The two Virginia leaders who should be praised for their courage on this issue are not Allen and McDonnell but former governors Mark Warner and Tim Kaine, Democrats who had enough respect for the descendants of Confederate soldiers to allow the flags to fly at the chapel throughout their terms in office.

The writer is commander of the Jefferson Davis Camp No. 305 Sons of Confederate Veterans, Virginia Division.

One Comment leave one →
  1. November 12, 2010 5:54 pm

    First of all, stop with the hogwash. No one is saying all points of view should be exluded but one. Its astonishing how venial Confederate apologist can get, instantly distortingn the most basic facts possible.

    Who said slavery was the cause of the Civil War? Well, the South screamed it at the time. Loudly and proudly and repeatedly.

    One of the many ironies of the Civil Was is that the SOUTH fought it to expand slavery — and said so. The North did not fight it over slavery, and said that too. The North fought to put down the violent illegal and insane attacks by the South.

    Why insane? See for yourself. Southern leaders at Montgomery did more than write the Southern Constitution there, they also issued their Ultimatums to the North. Funny how these Ultimatums, written by the South, announced with much fan fare by South newspapers, are completely covered up today.

    Once you see the Ultimatums – you will know WHY the South has covered them up. For the same reason they covered up so many other things, including Lee’s torture of slave girls, Davis bragging that slavery was the cornerstone of the Confederacy, and a hundred other things.

    But lets’ get back to the Southern ULtimatums. Written in March of 1861, they were reported in Southern papers with much delight. The Richmond paper called it “THE TRUE ISSUE!” So what were the Southern Ultimatums?

    What was the FIRST official communication and act by the Southern leaders, once they formed their government? The answer is – the Ultimatums to the North. So what were they?

    All five Southern Ultimatums were about slavery. The FIRST ultimatum was that the North had to force slavery into the territories. Not only did the North have to force slavery into the territories (meaning Kansas, the bone of contention) but the people of Kansas had to be made to RESPECT slavery. They had to accept slavery, and RESPECT slavery.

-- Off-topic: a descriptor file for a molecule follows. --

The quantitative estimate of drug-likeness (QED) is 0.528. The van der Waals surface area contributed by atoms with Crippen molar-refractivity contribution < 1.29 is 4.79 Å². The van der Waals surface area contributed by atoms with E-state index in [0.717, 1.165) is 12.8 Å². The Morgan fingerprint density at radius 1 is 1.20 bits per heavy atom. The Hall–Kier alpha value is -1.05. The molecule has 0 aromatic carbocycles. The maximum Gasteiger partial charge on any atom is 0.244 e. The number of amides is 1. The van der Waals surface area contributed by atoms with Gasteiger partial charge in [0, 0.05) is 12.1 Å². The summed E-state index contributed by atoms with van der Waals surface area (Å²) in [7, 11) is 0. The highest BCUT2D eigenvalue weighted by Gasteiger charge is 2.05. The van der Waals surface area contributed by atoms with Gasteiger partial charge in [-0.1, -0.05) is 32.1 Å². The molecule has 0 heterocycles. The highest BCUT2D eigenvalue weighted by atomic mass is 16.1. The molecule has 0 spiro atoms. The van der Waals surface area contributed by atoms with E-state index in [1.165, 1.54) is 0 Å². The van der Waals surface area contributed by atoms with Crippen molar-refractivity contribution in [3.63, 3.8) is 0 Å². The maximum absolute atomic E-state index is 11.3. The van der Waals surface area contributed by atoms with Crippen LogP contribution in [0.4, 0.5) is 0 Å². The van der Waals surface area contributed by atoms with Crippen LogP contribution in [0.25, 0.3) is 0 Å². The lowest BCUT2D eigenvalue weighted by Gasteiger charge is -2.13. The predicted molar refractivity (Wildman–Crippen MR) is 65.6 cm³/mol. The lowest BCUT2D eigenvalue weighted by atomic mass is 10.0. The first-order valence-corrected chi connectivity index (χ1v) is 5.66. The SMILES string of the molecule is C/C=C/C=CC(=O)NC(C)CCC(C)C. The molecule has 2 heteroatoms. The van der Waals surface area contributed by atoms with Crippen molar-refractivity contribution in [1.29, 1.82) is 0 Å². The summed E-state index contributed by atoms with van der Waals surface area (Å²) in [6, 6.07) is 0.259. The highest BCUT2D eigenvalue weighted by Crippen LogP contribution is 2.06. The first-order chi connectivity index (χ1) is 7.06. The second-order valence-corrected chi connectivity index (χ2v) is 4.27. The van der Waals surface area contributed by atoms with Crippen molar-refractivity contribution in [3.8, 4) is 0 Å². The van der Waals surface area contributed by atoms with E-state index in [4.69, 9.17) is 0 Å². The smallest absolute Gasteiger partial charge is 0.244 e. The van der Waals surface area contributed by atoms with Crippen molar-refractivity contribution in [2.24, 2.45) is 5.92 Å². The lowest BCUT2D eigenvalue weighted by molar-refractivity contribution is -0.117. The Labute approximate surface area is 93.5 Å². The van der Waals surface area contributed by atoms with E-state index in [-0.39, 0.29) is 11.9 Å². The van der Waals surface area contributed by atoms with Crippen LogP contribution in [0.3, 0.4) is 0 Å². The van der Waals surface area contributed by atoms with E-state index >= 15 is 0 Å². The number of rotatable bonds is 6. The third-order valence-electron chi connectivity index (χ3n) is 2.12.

Now, this one ultimatum, if they went no further, shows an insane Southern leadership. Even Hitler would not dream of giving England an Ultimatum to invade Poland for Germany’s benefit. But here the Southern leaders were demaning the North force slavery into Kansas.

    Kansas had just kicked the Southern terrorist out of their state, in a bloody war. Kansas people had just voted 98%-2% to reject slavery. Never mind that, the Southern leaders saw fit to give a war ultimatum to the NORTH to force slavery into the territories.

    How’s that for states rights?

    Was it just a “bad day” for Southern leaders, did they just sorta “goof up” with these ultimatums? Were these ultimatums just a “misunderstanding”.

    No. The South had been violently trying to spread slavery since 1820. With some success. Each time the same basic way — by violence, threats, and when they met resistance, by threatening to disband the Union. The North would give the cry babies what they wanted, but then the South invariably wanted more.

    So these ultimatums were just the articulation of what the South was all about — for decades. The violent spread of slavery, totally against the will of the people in a given area. They could care less what the people there wanted. They were going to war if they didn’t get what they wanted – the SPREAD of slavery.

    Here, in their ultimatums, they wanted the NORTH to do the dirty work of forcing slavery into places that not only hated slavery, but that had just kicked southern terrorist OUT, and voted overwhelmingly to KEEP slavery out.

    Lean what the Southern leaders demanded, and what SOuthern newspapers glorified, loudly and proudly, as “the TRUE ISSUE”

    Why do I have a feeling no one who clings to the absurd notion that the South was honorable, or brave, or sincere, or even sane, will dare look into it.